I swear I heard the damn thing laugh at me, as its little screen lit up and archly informed me in an abusive shade of green that I’d keyed in the wrong number. Of course I had - I’d used the same one I’d been using for years. Could I remember the new number? One guess. Dead right. And while searching my pockets for the bit of paper I’d written it on, I realised it was safely at home in last night’s jacket, along with cheque card, Access, and all the other bits and bobs that you need these days to prove to a cynical world that you’re not Ronnie Biggs or Lord Lucan. Not that it would have made any difference if I’d had it. The machine had by now breakfasted on my card, and was giving me the electronic equivalent of a belch and two fingers. Has anybody ever caught you swearing loudly at and pounding helplessly on an inanimate little green screen set into a wall? The pretty girl who’d come in behind me obviously thought that I was two cups short of a teaset. I unhanded the machine and started to try and explain, but the more I said the deeper into the poo I seemed to sink. I doubt somehow that she was impressed, and reasoning that she wasn’t going to be over-receptive to a chat-up line on the subject of dinner that evening, I slunk out into the street, where the snow had begun to fall from a sky the colour of a pewter charger.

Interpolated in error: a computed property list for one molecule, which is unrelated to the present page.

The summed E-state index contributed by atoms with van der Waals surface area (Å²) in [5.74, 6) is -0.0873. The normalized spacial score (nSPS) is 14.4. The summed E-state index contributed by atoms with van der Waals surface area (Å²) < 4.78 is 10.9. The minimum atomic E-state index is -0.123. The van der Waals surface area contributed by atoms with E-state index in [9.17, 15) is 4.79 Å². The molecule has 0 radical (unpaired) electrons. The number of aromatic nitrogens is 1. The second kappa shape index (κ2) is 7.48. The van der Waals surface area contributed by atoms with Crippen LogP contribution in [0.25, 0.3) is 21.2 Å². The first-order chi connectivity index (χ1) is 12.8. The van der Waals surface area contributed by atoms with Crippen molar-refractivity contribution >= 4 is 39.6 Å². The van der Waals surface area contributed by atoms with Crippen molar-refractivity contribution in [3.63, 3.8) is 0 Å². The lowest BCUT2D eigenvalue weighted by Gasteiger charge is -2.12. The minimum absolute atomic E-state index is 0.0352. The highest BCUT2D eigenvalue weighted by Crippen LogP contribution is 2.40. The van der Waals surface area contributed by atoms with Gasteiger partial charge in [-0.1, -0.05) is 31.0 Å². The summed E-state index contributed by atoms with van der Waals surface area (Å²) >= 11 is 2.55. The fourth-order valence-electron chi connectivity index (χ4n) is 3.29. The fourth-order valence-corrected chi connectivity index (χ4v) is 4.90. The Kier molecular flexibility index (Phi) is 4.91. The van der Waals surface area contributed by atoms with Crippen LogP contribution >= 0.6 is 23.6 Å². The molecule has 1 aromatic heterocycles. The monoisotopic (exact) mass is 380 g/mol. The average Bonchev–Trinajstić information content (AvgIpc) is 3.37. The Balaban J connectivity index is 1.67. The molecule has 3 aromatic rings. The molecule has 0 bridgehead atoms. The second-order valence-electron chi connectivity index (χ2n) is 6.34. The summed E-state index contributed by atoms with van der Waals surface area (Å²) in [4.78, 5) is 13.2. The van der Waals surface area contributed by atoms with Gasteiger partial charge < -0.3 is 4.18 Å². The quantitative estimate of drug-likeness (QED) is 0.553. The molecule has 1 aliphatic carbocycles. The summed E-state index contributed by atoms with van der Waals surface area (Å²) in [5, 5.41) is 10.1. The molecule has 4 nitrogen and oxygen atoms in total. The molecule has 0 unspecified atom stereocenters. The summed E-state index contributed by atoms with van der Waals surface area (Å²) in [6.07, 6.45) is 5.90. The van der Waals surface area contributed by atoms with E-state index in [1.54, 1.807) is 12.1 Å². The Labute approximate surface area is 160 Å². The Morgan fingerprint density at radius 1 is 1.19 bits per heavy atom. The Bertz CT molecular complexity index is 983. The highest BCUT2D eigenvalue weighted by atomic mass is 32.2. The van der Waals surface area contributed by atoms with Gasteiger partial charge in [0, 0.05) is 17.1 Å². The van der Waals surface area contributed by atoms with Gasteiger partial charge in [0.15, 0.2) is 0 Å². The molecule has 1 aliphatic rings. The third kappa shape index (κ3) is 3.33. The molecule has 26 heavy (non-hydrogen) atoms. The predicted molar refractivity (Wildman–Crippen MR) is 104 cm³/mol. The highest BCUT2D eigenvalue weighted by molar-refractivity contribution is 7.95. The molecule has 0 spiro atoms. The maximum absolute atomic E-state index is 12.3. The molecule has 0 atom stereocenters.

“No matter,” I thought. “I’ll drive to work via Acton”, which is where my old branch is. “They know me, and will cash me a cheque”. Easy-peasy. Back into the B.O.W.